CPE1: "An article is a piece of writing where a topic, either serious or light-hearted, is tackled from a personal point of view, including personal experience or arguments. Its purpose is generally to both inform and entertain. On the other hand, an essay is a piece of writing tending towards the academic: the topic in discussion is of a more serious nature and the writer is expected to provide an idea plus the arguments that discuss it. In doing so, they will have to refer to specific points about the issue in question and will generally have to use more precise language."

CPE2: "Article, informative, based on facts. Essay, develops an argument, involves opinions (so does a for an against article, oops!)."

CPE3: "As far as I´m concerned essays are more academic, you need to analyse both sides of the topic, and provide arguments to back you up, whereas articles are somehow more flexible and can have a more neutral tone."

CPE4: "I think an essay develops arguments and has always your opinion. An article gives information, although sometimes you can write your opinion."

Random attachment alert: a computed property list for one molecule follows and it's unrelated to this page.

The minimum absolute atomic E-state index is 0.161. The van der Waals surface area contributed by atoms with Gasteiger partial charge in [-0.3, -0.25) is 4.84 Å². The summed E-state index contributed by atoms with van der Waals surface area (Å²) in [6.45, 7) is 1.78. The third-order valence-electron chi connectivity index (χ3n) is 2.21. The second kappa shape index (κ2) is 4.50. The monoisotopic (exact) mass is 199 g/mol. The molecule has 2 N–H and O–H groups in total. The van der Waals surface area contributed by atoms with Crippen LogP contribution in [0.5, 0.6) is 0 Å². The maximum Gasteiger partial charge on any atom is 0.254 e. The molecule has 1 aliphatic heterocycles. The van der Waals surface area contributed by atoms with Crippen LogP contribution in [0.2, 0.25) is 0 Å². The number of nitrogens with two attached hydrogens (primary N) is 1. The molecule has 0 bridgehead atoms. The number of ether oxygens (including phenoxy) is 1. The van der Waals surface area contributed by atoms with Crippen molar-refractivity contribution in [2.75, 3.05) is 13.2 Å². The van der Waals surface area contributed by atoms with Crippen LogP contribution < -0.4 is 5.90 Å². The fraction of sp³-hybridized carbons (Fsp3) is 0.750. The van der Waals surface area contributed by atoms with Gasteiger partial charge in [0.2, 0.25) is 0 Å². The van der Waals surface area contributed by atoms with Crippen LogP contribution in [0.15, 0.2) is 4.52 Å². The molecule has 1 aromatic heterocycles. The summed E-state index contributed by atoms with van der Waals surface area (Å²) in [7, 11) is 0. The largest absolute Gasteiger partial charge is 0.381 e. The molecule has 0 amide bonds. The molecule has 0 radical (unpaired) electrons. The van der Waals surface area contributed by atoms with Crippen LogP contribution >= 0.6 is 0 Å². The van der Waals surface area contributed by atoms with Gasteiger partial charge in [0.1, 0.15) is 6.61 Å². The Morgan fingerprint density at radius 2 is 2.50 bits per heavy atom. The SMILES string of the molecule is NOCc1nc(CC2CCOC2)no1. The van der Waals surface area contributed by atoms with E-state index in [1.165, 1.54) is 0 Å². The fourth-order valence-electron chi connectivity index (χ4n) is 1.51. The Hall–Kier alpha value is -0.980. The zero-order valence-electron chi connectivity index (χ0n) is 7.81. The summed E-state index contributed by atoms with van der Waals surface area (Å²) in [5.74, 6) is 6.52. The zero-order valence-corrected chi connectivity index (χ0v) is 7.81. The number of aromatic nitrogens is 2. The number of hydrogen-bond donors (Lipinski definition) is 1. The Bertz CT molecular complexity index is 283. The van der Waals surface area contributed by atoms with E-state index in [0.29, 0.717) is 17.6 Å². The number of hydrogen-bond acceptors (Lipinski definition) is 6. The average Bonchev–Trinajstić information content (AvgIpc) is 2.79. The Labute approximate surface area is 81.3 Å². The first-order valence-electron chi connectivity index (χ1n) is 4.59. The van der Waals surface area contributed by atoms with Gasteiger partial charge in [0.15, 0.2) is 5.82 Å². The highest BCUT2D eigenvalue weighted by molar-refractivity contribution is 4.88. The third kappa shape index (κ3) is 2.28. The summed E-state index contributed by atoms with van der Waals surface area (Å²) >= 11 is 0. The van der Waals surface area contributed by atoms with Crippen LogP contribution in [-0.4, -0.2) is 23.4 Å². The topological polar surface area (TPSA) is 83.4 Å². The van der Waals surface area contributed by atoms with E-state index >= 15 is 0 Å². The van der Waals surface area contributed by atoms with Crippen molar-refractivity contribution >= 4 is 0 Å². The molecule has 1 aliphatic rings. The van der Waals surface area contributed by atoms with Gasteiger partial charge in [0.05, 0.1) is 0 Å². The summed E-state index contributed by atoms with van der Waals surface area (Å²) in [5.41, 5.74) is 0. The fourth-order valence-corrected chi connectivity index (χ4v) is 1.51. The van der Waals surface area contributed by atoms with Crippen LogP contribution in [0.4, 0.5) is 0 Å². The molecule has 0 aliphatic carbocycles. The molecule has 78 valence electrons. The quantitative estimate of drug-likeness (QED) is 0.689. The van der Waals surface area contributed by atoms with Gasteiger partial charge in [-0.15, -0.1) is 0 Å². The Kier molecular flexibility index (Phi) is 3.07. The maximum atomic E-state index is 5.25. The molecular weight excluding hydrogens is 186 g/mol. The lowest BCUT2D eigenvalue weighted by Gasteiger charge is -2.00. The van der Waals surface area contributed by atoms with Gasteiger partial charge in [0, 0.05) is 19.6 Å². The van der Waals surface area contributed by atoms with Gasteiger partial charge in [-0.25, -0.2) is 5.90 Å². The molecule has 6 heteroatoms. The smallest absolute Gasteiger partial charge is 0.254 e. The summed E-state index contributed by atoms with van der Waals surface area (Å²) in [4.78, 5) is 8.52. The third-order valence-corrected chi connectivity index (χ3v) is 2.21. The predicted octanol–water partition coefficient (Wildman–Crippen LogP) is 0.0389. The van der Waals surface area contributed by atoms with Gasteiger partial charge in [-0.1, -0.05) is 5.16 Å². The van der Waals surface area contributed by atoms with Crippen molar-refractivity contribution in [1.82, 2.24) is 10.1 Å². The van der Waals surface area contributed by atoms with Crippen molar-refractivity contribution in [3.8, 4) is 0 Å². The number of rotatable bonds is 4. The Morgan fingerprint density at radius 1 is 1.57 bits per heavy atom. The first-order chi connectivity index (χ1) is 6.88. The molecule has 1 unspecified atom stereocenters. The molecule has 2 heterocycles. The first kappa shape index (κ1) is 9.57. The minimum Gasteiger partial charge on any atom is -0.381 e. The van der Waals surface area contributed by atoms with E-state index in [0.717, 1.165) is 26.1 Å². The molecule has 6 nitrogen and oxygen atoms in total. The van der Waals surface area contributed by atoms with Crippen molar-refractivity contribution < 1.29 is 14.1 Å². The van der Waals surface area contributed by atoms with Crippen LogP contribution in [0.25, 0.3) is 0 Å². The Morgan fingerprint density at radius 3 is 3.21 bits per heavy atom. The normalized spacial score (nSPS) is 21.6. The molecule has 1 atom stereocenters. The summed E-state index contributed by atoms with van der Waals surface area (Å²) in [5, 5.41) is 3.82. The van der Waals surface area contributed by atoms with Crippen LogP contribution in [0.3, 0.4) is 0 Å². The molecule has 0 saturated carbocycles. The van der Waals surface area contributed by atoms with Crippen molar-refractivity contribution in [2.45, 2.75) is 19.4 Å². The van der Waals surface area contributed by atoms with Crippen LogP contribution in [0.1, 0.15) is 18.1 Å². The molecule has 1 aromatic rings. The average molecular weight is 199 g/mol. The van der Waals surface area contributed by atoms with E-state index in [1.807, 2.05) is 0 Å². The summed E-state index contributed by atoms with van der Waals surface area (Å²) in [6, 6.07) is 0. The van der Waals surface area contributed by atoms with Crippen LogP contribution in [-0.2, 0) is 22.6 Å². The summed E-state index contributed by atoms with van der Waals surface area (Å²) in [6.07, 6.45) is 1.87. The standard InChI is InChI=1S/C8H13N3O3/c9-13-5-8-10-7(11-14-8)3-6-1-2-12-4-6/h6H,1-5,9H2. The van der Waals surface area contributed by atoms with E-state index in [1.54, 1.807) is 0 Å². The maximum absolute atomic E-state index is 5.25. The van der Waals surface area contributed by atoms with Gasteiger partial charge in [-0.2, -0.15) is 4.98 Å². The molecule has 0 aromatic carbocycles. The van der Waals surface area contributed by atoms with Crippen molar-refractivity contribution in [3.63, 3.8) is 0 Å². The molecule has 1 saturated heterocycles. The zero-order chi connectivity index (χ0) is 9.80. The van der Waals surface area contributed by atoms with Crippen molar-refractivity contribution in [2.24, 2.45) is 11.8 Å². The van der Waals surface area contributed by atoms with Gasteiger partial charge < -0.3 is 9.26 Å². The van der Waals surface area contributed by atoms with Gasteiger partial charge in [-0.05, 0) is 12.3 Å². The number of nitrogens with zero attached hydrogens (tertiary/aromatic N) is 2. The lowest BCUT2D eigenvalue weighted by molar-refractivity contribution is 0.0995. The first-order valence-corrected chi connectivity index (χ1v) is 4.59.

CPE5: "As far as I know, an article is a piece of writing in which the writer chooses a topic and develops it giving his/her own opinion throughout the text. The language used can be fun and eye-catching as usually an article is meant to get as many readers as possible. An essay, on the other hand, is a rather formal piece of writing with a usually 4-5 paragraph structure, where usually the last paragraph carries the writer´s opinion."

CPE6: "Well, I think an essay is normally more academic and analytical, when the writer supports his views usually has to make reference to factual information and other people's or authors' views and findings. An article is basically aimed to inform or entertain the reader, it can be formal or informal depending on the topic and publication it appears whereas an essay is rarely informal. An article is published mainly in magazines or newspapers, for example a school´s newspaper, while an essay is normally a university assignment. Some essays might be of more than three pages, but for international exams we have to keep them short. The tone of an essay is generally serious, compared to the one of an article which might sound more relaxed and include some humour. I hope I have contributed with something."